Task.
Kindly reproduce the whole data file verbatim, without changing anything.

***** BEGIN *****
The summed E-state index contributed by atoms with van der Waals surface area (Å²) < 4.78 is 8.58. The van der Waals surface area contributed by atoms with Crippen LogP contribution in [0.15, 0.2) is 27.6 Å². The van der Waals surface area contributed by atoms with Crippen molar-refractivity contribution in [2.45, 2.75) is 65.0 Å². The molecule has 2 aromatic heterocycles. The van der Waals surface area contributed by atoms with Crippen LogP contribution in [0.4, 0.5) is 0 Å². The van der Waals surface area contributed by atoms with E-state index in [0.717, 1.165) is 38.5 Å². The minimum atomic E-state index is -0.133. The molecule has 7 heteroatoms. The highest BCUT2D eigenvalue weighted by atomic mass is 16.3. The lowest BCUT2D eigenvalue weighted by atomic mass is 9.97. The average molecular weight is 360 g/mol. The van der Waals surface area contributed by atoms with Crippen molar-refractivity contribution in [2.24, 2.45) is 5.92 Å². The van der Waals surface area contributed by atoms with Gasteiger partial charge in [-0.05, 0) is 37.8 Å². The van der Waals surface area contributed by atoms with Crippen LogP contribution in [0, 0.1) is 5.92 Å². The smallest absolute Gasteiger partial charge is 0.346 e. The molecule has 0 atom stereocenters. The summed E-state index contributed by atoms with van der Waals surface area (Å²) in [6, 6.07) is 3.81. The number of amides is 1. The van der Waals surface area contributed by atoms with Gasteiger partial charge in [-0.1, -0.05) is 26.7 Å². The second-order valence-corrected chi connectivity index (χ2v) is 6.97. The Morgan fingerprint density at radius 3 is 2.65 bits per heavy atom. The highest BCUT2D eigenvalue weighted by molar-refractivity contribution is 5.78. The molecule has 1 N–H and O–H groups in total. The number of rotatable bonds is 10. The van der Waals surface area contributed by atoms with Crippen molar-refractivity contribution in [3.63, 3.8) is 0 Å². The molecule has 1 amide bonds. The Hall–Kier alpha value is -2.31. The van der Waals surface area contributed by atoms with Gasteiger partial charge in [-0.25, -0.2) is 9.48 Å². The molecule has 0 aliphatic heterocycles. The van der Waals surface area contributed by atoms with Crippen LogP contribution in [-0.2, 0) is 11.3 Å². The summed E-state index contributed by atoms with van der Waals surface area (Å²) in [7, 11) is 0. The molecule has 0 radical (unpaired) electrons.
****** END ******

The summed E-state index contributed by atoms with van der Waals surface area (Å²) < 4.78 is 8.58. The van der Waals surface area contributed by atoms with Crippen LogP contribution in [0.15, 0.2) is 27.6 Å². The van der Waals surface area contributed by atoms with Crippen molar-refractivity contribution in [2.45, 2.75) is 65.0 Å². The molecule has 2 aromatic heterocycles. The van der Waals surface area contributed by atoms with Crippen LogP contribution in [0.4, 0.5) is 0 Å². The van der Waals surface area contributed by atoms with E-state index in [0.717, 1.165) is 38.5 Å². The minimum atomic E-state index is -0.133. The molecule has 7 heteroatoms. The highest BCUT2D eigenvalue weighted by atomic mass is 16.3. The lowest BCUT2D eigenvalue weighted by atomic mass is 9.97. The average molecular weight is 360 g/mol. The van der Waals surface area contributed by atoms with Crippen molar-refractivity contribution in [2.24, 2.45) is 5.92 Å². The van der Waals surface area contributed by atoms with Gasteiger partial charge in [-0.05, 0) is 37.8 Å². The van der Waals surface area contributed by atoms with Crippen LogP contribution in [0, 0.1) is 5.92 Å². The smallest absolute Gasteiger partial charge is 0.346 e. The molecule has 0 atom stereocenters. The summed E-state index contributed by atoms with van der Waals surface area (Å²) in [6, 6.07) is 3.81. The number of amides is 1. The van der Waals surface area contributed by atoms with Gasteiger partial charge in [-0.1, -0.05) is 26.7 Å². The second-order valence-corrected chi connectivity index (χ2v) is 6.97. The Morgan fingerprint density at radius 3 is 2.65 bits per heavy atom. The highest BCUT2D eigenvalue weighted by molar-refractivity contribution is 5.78. The molecule has 1 N–H and O–H groups in total. The number of rotatable bonds is 10. The van der Waals surface area contributed by atoms with Crippen molar-refractivity contribution in [3.63, 3.8) is 0 Å². The molecule has 1 amide bonds. The Hall–Kier alpha value is -2.31. The van der Waals surface area contributed by atoms with Gasteiger partial charge in [-0.25, -0.2) is 9.48 Å². The molecule has 0 aliphatic heterocycles. The van der Waals surface area contributed by atoms with Crippen LogP contribution in [-0.2, 0) is 11.3 Å². The summed E-state index contributed by atoms with van der Waals surface area (Å²) in [7, 11) is 0. The molecule has 0 radical (unpaired) electrons.